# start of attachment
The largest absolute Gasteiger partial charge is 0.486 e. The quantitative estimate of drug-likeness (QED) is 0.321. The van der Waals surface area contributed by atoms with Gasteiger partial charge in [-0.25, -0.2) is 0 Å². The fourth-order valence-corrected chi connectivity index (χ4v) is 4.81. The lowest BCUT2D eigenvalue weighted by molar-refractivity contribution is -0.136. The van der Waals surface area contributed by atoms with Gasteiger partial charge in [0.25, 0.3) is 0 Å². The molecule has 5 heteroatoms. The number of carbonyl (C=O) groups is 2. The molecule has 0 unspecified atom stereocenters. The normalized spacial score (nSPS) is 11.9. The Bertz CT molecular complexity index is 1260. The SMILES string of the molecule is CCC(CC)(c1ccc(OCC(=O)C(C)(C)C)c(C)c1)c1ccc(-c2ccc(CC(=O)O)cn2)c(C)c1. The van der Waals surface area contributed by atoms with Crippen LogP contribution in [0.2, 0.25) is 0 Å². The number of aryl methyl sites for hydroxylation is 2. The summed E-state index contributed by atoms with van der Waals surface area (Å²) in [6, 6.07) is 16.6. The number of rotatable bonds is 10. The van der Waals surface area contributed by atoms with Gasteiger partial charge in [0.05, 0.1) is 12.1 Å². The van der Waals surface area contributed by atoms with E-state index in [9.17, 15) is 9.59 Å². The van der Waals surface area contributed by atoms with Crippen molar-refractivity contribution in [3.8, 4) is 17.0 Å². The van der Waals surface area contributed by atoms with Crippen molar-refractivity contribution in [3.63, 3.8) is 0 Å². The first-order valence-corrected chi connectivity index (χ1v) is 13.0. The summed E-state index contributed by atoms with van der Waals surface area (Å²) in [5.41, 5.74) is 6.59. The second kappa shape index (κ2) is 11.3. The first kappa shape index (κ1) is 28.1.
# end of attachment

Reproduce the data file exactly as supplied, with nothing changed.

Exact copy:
The largest absolute Gasteiger partial charge is 0.486 e. The quantitative estimate of drug-likeness (QED) is 0.321. The van der Waals surface area contributed by atoms with Gasteiger partial charge in [-0.25, -0.2) is 0 Å². The fourth-order valence-corrected chi connectivity index (χ4v) is 4.81. The lowest BCUT2D eigenvalue weighted by molar-refractivity contribution is -0.136. The van der Waals surface area contributed by atoms with Gasteiger partial charge in [0.25, 0.3) is 0 Å². The molecule has 5 heteroatoms. The number of carbonyl (C=O) groups is 2. The molecule has 0 unspecified atom stereocenters. The normalized spacial score (nSPS) is 11.9. The Bertz CT molecular complexity index is 1260. The SMILES string of the molecule is CCC(CC)(c1ccc(OCC(=O)C(C)(C)C)c(C)c1)c1ccc(-c2ccc(CC(=O)O)cn2)c(C)c1. The van der Waals surface area contributed by atoms with Crippen LogP contribution in [0.2, 0.25) is 0 Å². The number of aryl methyl sites for hydroxylation is 2. The summed E-state index contributed by atoms with van der Waals surface area (Å²) in [6, 6.07) is 16.6. The number of rotatable bonds is 10. The van der Waals surface area contributed by atoms with Gasteiger partial charge in [0.05, 0.1) is 12.1 Å². The van der Waals surface area contributed by atoms with E-state index in [9.17, 15) is 9.59 Å². The van der Waals surface area contributed by atoms with Crippen molar-refractivity contribution in [3.8, 4) is 17.0 Å². The van der Waals surface area contributed by atoms with Crippen molar-refractivity contribution in [3.63, 3.8) is 0 Å². The first-order valence-corrected chi connectivity index (χ1v) is 13.0. The summed E-state index contributed by atoms with van der Waals surface area (Å²) in [5.41, 5.74) is 6.59. The second kappa shape index (κ2) is 11.3. The first kappa shape index (κ1) is 28.1.